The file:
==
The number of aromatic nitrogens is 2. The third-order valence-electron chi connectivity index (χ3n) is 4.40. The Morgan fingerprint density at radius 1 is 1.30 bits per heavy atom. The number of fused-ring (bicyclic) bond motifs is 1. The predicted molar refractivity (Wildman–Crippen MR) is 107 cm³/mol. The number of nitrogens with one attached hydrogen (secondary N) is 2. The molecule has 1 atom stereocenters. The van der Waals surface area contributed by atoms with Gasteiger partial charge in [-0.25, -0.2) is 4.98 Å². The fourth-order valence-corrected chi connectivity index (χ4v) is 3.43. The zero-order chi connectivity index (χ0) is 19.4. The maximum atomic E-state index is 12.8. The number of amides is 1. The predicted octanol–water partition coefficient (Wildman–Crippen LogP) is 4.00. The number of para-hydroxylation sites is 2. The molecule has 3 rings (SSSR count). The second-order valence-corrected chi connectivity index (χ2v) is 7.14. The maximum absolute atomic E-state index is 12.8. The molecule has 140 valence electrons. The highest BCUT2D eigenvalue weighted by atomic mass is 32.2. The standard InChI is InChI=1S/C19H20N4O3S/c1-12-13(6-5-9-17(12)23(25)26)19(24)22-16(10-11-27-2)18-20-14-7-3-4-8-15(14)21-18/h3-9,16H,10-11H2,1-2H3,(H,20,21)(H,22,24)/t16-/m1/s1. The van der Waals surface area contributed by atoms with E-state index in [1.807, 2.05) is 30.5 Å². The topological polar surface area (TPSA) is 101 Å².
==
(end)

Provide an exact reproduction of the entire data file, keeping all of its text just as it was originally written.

The number of aromatic nitrogens is 2. The third-order valence-electron chi connectivity index (χ3n) is 4.40. The Morgan fingerprint density at radius 1 is 1.30 bits per heavy atom. The number of fused-ring (bicyclic) bond motifs is 1. The predicted molar refractivity (Wildman–Crippen MR) is 107 cm³/mol. The number of nitrogens with one attached hydrogen (secondary N) is 2. The molecule has 1 atom stereocenters. The van der Waals surface area contributed by atoms with Gasteiger partial charge in [-0.25, -0.2) is 4.98 Å². The fourth-order valence-corrected chi connectivity index (χ4v) is 3.43. The zero-order chi connectivity index (χ0) is 19.4. The maximum atomic E-state index is 12.8. The number of amides is 1. The predicted octanol–water partition coefficient (Wildman–Crippen LogP) is 4.00. The number of para-hydroxylation sites is 2. The molecule has 3 rings (SSSR count). The second-order valence-corrected chi connectivity index (χ2v) is 7.14. The maximum absolute atomic E-state index is 12.8. The molecule has 140 valence electrons. The highest BCUT2D eigenvalue weighted by atomic mass is 32.2. The standard InChI is InChI=1S/C19H20N4O3S/c1-12-13(6-5-9-17(12)23(25)26)19(24)22-16(10-11-27-2)18-20-14-7-3-4-8-15(14)21-18/h3-9,16H,10-11H2,1-2H3,(H,20,21)(H,22,24)/t16-/m1/s1. The van der Waals surface area contributed by atoms with E-state index in [1.807, 2.05) is 30.5 Å². The topological polar surface area (TPSA) is 101 Å².